What could Brexit mean for British wildlife?
The EU referendum on the 23 June is fast approaching and the economic implications of leaving are being heavily debated. However what would the future be for wildlife in the UK if we voted to leave?
Sadly, David Attenborough has yet to take sides in the Brexit debate but Caroline Lucas, MP for Brighton Pavilion and former leader of the Green Party stated “to me, it’s obvious that being part of the EU makes sense when it comes to protecting our environment”.
Professional ecologists were found to support this statement in a recent survey of the Chartered Institute of Ecology and Environmental Management (CIEEM) members. The overwhelming majority (90%) of members thought that the UK’s natural environment had fared better in the EU and 85% believed that current UK policies wouldn’t have been delivered to the same standard outside of the EU.
So why are professionals in the environment sector so in favour of the remain campaign?
Firstly, leaving the EU would mean that current EU environmental legislation would no longer apply to the UK. While most European environmental law is currently written into UK law, it would be much easier for future governments to relax legislation and weaken protection of vulnerable species and habitats. Although this takes a very pessimistic view of the extent to which future governments may be committed to conservation, it would make a coordinated effort across Europe much more difficult.
Whilst environmental law recognises national boundaries, wildlife does not. Migrating species such as birds and bats are at particular risk to any changes in policy and legislation. For example a species may receive high levels of protection in its wintering grounds and lower levels in summer breeding grounds. Without a coordinated effort between nations and across political boundaries, there can be no effective protection for wide ranging species. A body such as the EU is therefore crucial in enforcing protection for species across Europe and coordinating resources and conservation efforts.
The EU also brings together professionals and NGOs to share research and knowledge. As a result over the last 40 years the EU has put together one of the most robust and comprehensive sets of environmental law and policy in the world. It has also allowed a long term approach to conservation to be established by setting targets for member states, thereby fostering a sense of direction and momentum. Many environmental issues such as protection of rare species can only be effectively addressed through long term policies and conservation targets.
If Britain were to leave the EU, what would the consequences be for British wildlife?
It is currently extremely difficult to predict exactly what the outcome might be before negotiations have taken place to determine whether the UK would completely leave the EU, or remain within the European Economic Area, in which case some EU laws would likely be retained.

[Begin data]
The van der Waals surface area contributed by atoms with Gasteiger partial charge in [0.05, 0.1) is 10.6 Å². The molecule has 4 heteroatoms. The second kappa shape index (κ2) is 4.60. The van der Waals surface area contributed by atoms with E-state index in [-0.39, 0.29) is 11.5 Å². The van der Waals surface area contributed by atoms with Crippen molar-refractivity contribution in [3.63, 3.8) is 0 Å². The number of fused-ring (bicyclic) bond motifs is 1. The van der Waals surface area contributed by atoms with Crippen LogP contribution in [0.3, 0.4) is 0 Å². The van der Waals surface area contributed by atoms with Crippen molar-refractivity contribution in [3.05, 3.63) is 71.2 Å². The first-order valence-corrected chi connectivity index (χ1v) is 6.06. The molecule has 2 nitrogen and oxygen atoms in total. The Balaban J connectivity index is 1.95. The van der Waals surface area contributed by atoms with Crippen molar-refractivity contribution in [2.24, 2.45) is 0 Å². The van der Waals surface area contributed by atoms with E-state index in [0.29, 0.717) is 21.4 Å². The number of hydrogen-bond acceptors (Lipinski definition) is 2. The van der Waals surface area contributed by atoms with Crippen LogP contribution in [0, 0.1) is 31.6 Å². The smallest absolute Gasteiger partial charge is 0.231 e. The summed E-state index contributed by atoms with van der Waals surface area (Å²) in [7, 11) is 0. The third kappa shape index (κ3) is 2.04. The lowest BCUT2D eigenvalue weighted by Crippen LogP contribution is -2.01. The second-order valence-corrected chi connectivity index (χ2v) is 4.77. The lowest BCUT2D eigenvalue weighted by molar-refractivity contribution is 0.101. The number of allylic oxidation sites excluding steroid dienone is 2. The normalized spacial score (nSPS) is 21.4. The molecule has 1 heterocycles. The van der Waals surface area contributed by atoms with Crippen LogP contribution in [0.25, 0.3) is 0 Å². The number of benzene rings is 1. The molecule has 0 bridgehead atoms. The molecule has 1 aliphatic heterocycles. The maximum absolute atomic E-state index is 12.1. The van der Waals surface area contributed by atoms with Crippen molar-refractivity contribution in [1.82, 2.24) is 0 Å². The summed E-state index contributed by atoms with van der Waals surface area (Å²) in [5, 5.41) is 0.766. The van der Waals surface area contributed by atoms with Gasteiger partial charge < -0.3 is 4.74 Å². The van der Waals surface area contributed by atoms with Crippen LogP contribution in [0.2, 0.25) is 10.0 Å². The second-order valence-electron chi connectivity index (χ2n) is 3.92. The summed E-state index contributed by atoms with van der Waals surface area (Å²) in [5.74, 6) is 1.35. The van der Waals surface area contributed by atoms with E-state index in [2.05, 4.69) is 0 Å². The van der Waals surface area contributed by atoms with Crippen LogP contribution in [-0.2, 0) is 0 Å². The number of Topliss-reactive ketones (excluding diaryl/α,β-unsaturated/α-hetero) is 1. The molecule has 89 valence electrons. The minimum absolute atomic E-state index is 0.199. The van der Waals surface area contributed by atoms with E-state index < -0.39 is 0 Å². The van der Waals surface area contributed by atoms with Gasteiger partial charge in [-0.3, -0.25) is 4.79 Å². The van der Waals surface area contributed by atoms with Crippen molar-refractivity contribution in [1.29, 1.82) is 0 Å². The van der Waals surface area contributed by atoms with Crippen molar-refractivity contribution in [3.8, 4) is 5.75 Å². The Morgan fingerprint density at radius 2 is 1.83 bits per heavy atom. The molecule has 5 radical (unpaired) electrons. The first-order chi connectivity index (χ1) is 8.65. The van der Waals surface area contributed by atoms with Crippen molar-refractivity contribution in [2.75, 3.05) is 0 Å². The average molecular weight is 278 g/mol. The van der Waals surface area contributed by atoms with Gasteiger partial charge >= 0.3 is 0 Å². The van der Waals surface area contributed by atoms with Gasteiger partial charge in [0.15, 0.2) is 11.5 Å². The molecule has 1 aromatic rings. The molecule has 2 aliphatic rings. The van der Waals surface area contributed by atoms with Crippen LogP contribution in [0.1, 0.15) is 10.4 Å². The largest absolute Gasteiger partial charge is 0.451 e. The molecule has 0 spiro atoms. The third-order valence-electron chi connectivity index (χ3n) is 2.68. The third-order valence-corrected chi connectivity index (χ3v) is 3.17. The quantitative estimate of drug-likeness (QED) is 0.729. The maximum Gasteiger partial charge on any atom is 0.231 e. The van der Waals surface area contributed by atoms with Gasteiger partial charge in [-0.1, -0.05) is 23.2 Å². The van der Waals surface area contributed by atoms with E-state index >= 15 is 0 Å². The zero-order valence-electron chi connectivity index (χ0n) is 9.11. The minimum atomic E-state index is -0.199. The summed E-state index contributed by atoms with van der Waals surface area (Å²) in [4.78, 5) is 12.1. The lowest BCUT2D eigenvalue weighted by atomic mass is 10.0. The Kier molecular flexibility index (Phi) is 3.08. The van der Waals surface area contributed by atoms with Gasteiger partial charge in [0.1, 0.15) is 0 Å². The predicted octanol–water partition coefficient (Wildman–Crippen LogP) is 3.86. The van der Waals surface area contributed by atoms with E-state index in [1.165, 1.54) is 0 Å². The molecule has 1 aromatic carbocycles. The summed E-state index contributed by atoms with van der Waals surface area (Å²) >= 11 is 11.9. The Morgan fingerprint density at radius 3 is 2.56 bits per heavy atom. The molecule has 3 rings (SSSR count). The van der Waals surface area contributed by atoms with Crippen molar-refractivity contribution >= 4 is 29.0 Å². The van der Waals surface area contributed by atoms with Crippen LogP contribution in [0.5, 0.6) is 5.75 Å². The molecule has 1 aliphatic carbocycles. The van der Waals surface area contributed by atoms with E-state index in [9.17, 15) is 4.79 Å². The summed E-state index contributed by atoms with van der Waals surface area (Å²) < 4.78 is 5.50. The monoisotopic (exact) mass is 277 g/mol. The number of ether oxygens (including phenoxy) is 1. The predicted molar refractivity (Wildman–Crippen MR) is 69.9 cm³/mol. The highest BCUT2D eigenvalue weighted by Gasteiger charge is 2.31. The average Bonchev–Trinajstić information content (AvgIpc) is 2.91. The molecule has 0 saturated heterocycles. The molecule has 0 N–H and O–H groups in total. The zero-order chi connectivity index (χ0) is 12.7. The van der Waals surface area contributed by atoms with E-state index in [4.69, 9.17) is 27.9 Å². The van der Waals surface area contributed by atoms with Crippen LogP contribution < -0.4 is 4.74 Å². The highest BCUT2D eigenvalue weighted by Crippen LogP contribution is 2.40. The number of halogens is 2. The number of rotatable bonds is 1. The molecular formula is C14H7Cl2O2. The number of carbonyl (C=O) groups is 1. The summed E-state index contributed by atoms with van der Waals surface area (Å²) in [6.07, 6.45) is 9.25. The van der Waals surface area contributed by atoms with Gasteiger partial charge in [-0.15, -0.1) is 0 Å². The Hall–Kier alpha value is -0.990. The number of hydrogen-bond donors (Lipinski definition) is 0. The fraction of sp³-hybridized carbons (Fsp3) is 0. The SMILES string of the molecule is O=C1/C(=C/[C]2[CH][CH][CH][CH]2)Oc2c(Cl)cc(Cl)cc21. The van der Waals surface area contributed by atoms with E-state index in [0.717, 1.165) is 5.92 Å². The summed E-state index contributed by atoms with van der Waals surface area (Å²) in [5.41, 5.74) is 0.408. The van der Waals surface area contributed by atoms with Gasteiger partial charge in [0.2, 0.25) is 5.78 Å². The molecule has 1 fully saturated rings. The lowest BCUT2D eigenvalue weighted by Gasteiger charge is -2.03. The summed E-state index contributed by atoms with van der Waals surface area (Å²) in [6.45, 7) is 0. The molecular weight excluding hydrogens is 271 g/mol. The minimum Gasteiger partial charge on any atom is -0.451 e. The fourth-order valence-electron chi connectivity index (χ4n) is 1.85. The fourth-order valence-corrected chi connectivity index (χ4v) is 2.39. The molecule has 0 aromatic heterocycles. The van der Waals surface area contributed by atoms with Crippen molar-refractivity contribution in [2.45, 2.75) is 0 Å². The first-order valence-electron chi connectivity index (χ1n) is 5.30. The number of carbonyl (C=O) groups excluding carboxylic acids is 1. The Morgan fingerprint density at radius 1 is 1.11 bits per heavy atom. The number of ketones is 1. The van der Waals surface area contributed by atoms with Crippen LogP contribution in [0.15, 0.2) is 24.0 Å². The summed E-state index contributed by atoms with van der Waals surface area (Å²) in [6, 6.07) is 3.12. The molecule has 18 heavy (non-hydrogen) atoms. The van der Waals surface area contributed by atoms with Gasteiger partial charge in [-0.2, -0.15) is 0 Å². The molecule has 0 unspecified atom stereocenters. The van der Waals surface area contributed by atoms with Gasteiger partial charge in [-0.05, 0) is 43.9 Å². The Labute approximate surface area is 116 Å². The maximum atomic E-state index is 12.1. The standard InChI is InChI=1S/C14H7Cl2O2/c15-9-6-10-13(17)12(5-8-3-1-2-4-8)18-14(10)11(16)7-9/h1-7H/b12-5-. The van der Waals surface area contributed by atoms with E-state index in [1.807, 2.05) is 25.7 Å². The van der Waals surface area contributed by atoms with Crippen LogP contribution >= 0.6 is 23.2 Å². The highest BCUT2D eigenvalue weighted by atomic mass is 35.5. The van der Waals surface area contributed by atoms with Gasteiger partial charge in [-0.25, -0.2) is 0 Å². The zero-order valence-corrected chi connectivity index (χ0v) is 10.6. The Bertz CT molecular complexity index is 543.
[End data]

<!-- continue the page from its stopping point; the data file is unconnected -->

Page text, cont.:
However the Wild Birds Directive and Habitats Directive could be among those that would cease to apply. These directives have been crucial in coordinating conservation efforts of European member states. Natura 2000 sites which are designated under these Directives provide a much higher level of protection than nationally protected sites such as Sites of Special Scientific Interest (SSSI).
To take an example, a major port development was proposed at Dibden near the New Forest in the early 2000s. It involved a deep-water container depot which would have been in operation around the clock and was expected received 3,000 heavy goods vehicles each day. Under national law, development proposals could have gone ahead and potentially caused significant damage to marine SSSIs in the Solent, and the New Forest National Park. However due to its status as a Natura 2000 site, it was protected under EU laws which seek to avoid significant impacts, and the development proposals were scrapped. Leaving the EU could therefore put areas of important natural heritage under threat from development when less damaging alternatives may be available.
European legislation has been a driving force for tightening environmental legislation in the UK and was also an important influence in the creation of the 1981 Wildlife and Countryside Act. As a member of the EU, the UK has a voice in shaping environmental policy in Europe. Many UK NGOs such as the RSPB have been instrumental in advising European environmental policy and ensuring conservation of vulnerable species. Outside of the EU our NGOs would have much less influence and additionally EU funding for conservation research programmes would be lost.
Wildlife does not adhere to national borders. Protection and conservation for our environment and native species must therefore be achieved beyond our own government’s reach through an internationally coordinated effort. The EU is not perfect and conflict between nations’ priorities can cause frustrating delays in policy implementation. However the future of the environment is stronger when countries are able to cooperate and share a common system for its protection with long term targets and frameworks for measuring progress.
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